When the COVID-19 pandemic began, remote work was a fringe benefit at many organizations. Now, nearly 40% of employees have transitioned to remote working arrangements, according to a survey from Boston Consulting Group. This signals the new workplace reality: Remote work is here to stay.
Unfortunately, that’s not a welcomed change for many people. Namely, some employers are concerned about burnout and dwindling employee connections. Considering that impromptu hallway talks and quick chats after meetings are effectively gone, this sentiment is understandable. With workers virtually isolated, it can seem like entire teams have been broken up into individual silos, no longer operating in tandem.
However, remote work doesn’t need to come at the cost of human connections. With a little effort, employers can help foster virtual connections among their employees. And that’s important, especially given that 43% of workers consider team building and collaboration as critical workplace aspects, according to a
Gensler Research Institute survey.
This article offers some ways employers can bring teams together and forge stronger connections, no matter how far apart employees may be.
Social distancing doesn’t mean the end of face-to-face interactions. There are plenty of software solutions that are great tools for giving employees face time with one another. Employers should consider making webcams mandatory during meetings, instead of only using audio. Not only can this help meeting engagement and attentiveness, but it can also foster deeper interpersonal connections.
Be Mindful of Word Choice
When relying on written communication, words must be used carefully, since there are no nonverbal cues to pick up on. Employees may need additional context in emails to prevent misunderstandings, especially if the topic is critical in nature. For example, an email that says “Do this again” reads a lot differently than “I thought you did a nice job on this, but we need you to redo it for X, Y, Z reasons.” Employers can’t rely on a quick check-in to ensure an employee understood the sentiment in their email—they must get it right the first time.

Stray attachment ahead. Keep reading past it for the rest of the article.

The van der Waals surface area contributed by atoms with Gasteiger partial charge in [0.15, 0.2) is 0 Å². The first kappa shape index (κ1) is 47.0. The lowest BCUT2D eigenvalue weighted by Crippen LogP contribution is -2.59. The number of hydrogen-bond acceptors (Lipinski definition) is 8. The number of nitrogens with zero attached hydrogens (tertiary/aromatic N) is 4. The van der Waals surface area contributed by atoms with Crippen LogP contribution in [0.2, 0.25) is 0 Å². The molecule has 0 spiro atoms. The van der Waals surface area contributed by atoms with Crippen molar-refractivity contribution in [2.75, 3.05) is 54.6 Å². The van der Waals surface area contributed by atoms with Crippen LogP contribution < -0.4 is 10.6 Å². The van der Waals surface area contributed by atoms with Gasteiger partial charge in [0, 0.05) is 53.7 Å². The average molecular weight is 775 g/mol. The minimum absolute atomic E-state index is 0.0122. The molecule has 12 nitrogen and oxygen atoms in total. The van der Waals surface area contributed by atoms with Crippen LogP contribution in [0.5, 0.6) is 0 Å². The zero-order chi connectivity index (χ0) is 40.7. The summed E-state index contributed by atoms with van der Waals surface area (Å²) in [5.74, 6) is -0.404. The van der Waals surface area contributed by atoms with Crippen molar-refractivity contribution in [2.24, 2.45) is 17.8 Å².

Respect Everyone’s Time
Meeting fatigue is increasingly cited as a top workplace complaint — especially now, since all meetings are conducted on the same laptop screen. Employers must be aware of this and should do their best to reduce unnecessary meetings. Understanding that meeting fatigue can work against efforts to increase connectivity, some organizations have blocked off certain days of the week when no meetings are allowed.
Promote Team-building Activities
Socialization is a big part of the workplace. When employees are separated, they need new ways to decompress and get their minds off work. Employers can help by hosting team-building activities or similar events. Ideas include:
- Virtual trivia or board games
- Virtual happy hours or recipe swaps
- Virtual craft nights
- Holiday costume contests
Employers don’t necessarily need to facilitate these events, either. Instead, they can assemble a team of employee volunteers who can coordinate and schedule different social events.
Get Management Involved
It’s important for managers to be connected with their employees, as this can strengthen workplace bonds, increase worker buy-in and show employees they’re valued. Managers should be tuned in to employee engagement and should make themselves present around the virtual workplace. This means sending emails directly to employees, participating in social activities and providing transparency on important organization news.
Hold Virtual Office Hours
Sometimes employees need to talk to their managers about topics that aren’t appropriate for group settings. And since managers are notoriously in and out of meetings all day, it can be hard to find time to bring up these conversations. Managers can get around this by holding virtual office hours. These would be times when employees can virtually connect and discuss what’s on their mind. Without dedicated time slots for these talks, employees may question whether their topic is important enough to warrant a meeting and may never bring it up. By holding office hours, employers are showing that they want to connect with their employees, no matter the subject.